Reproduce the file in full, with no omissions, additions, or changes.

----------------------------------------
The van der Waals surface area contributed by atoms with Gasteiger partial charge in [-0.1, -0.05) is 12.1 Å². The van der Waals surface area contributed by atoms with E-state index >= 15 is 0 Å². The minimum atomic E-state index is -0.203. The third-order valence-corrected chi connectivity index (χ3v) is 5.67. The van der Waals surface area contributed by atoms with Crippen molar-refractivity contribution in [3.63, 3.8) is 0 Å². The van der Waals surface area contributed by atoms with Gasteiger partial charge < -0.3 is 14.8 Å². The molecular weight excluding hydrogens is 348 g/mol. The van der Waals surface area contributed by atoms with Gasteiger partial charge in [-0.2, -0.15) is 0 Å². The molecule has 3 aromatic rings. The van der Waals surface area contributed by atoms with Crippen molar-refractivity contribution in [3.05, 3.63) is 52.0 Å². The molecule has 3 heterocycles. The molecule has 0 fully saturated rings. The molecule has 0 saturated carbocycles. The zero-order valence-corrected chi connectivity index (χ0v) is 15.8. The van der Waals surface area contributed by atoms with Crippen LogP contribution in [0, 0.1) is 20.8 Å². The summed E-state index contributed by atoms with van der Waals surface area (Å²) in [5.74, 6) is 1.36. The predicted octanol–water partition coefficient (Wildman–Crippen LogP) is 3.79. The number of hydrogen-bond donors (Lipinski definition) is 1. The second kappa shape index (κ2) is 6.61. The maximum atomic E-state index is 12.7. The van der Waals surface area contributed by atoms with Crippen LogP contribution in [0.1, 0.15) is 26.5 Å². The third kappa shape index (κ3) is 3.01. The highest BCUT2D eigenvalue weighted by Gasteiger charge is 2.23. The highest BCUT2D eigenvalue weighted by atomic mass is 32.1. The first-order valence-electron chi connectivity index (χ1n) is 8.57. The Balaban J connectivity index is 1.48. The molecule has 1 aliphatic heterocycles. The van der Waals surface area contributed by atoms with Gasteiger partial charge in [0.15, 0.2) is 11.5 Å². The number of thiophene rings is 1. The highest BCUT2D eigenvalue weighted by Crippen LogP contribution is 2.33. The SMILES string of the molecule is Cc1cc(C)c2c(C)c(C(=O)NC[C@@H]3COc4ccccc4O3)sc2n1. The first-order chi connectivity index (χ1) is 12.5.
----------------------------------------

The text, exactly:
The van der Waals surface area contributed by atoms with Gasteiger partial charge in [-0.1, -0.05) is 12.1 Å². The van der Waals surface area contributed by atoms with E-state index >= 15 is 0 Å². The minimum atomic E-state index is -0.203. The third-order valence-corrected chi connectivity index (χ3v) is 5.67. The van der Waals surface area contributed by atoms with Crippen molar-refractivity contribution in [3.63, 3.8) is 0 Å². The van der Waals surface area contributed by atoms with Gasteiger partial charge < -0.3 is 14.8 Å². The molecular weight excluding hydrogens is 348 g/mol. The van der Waals surface area contributed by atoms with Gasteiger partial charge in [-0.2, -0.15) is 0 Å². The molecule has 3 aromatic rings. The van der Waals surface area contributed by atoms with Crippen molar-refractivity contribution in [3.05, 3.63) is 52.0 Å². The molecule has 3 heterocycles. The molecule has 0 fully saturated rings. The molecule has 0 saturated carbocycles. The zero-order valence-corrected chi connectivity index (χ0v) is 15.8. The van der Waals surface area contributed by atoms with Crippen LogP contribution in [0, 0.1) is 20.8 Å². The summed E-state index contributed by atoms with van der Waals surface area (Å²) in [5.74, 6) is 1.36. The predicted octanol–water partition coefficient (Wildman–Crippen LogP) is 3.79. The number of hydrogen-bond donors (Lipinski definition) is 1. The second kappa shape index (κ2) is 6.61. The maximum atomic E-state index is 12.7. The van der Waals surface area contributed by atoms with Crippen LogP contribution in [0.1, 0.15) is 26.5 Å². The third kappa shape index (κ3) is 3.01. The highest BCUT2D eigenvalue weighted by Gasteiger charge is 2.23. The highest BCUT2D eigenvalue weighted by atomic mass is 32.1. The first-order valence-electron chi connectivity index (χ1n) is 8.57. The Balaban J connectivity index is 1.48. The molecule has 1 aliphatic heterocycles. The van der Waals surface area contributed by atoms with Gasteiger partial charge in [0.15, 0.2) is 11.5 Å². The number of thiophene rings is 1. The highest BCUT2D eigenvalue weighted by Crippen LogP contribution is 2.33. The SMILES string of the molecule is Cc1cc(C)c2c(C)c(C(=O)NC[C@@H]3COc4ccccc4O3)sc2n1. The first-order chi connectivity index (χ1) is 12.5.